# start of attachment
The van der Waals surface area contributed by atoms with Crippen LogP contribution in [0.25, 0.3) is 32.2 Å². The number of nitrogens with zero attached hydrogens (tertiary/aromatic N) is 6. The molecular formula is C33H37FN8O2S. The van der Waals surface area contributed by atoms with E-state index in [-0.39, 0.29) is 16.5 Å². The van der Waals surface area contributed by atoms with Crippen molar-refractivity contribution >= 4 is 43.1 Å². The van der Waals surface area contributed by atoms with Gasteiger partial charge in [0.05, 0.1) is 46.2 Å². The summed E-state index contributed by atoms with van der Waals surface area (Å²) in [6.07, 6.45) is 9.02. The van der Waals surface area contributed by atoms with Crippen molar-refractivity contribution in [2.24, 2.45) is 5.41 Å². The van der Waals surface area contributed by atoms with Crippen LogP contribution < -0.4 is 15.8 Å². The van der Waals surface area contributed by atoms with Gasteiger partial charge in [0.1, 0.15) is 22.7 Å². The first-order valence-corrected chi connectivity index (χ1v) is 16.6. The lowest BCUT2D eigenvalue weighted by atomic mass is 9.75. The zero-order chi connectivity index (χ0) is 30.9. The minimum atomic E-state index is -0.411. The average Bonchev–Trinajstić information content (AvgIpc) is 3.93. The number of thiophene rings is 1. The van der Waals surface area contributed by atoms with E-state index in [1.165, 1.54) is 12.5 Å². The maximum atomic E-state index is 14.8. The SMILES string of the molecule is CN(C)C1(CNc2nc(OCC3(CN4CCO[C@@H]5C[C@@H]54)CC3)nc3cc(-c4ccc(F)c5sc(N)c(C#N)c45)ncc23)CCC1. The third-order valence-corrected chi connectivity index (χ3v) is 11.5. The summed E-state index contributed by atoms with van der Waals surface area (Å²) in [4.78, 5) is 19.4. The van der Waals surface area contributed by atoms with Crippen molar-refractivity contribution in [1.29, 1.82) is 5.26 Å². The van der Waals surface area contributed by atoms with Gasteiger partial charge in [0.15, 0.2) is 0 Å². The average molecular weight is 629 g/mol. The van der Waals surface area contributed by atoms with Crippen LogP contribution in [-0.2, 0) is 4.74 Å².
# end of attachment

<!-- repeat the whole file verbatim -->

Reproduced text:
The van der Waals surface area contributed by atoms with Crippen LogP contribution in [0.25, 0.3) is 32.2 Å². The number of nitrogens with zero attached hydrogens (tertiary/aromatic N) is 6. The molecular formula is C33H37FN8O2S. The van der Waals surface area contributed by atoms with E-state index in [-0.39, 0.29) is 16.5 Å². The van der Waals surface area contributed by atoms with Crippen molar-refractivity contribution >= 4 is 43.1 Å². The van der Waals surface area contributed by atoms with Gasteiger partial charge in [0.05, 0.1) is 46.2 Å². The summed E-state index contributed by atoms with van der Waals surface area (Å²) in [6.07, 6.45) is 9.02. The van der Waals surface area contributed by atoms with Crippen molar-refractivity contribution in [2.24, 2.45) is 5.41 Å². The van der Waals surface area contributed by atoms with Crippen LogP contribution < -0.4 is 15.8 Å². The van der Waals surface area contributed by atoms with Gasteiger partial charge in [0.1, 0.15) is 22.7 Å². The first-order valence-corrected chi connectivity index (χ1v) is 16.6. The lowest BCUT2D eigenvalue weighted by atomic mass is 9.75. The zero-order chi connectivity index (χ0) is 30.9. The minimum atomic E-state index is -0.411. The average Bonchev–Trinajstić information content (AvgIpc) is 3.93. The number of thiophene rings is 1. The van der Waals surface area contributed by atoms with E-state index in [1.165, 1.54) is 12.5 Å². The maximum atomic E-state index is 14.8. The SMILES string of the molecule is CN(C)C1(CNc2nc(OCC3(CN4CCO[C@@H]5C[C@@H]54)CC3)nc3cc(-c4ccc(F)c5sc(N)c(C#N)c45)ncc23)CCC1. The third-order valence-corrected chi connectivity index (χ3v) is 11.5. The summed E-state index contributed by atoms with van der Waals surface area (Å²) in [4.78, 5) is 19.4. The van der Waals surface area contributed by atoms with Crippen molar-refractivity contribution in [1.29, 1.82) is 5.26 Å². The van der Waals surface area contributed by atoms with Gasteiger partial charge in [0.15, 0.2) is 0 Å². The average molecular weight is 629 g/mol. The van der Waals surface area contributed by atoms with Crippen LogP contribution in [-0.2, 0) is 4.74 Å².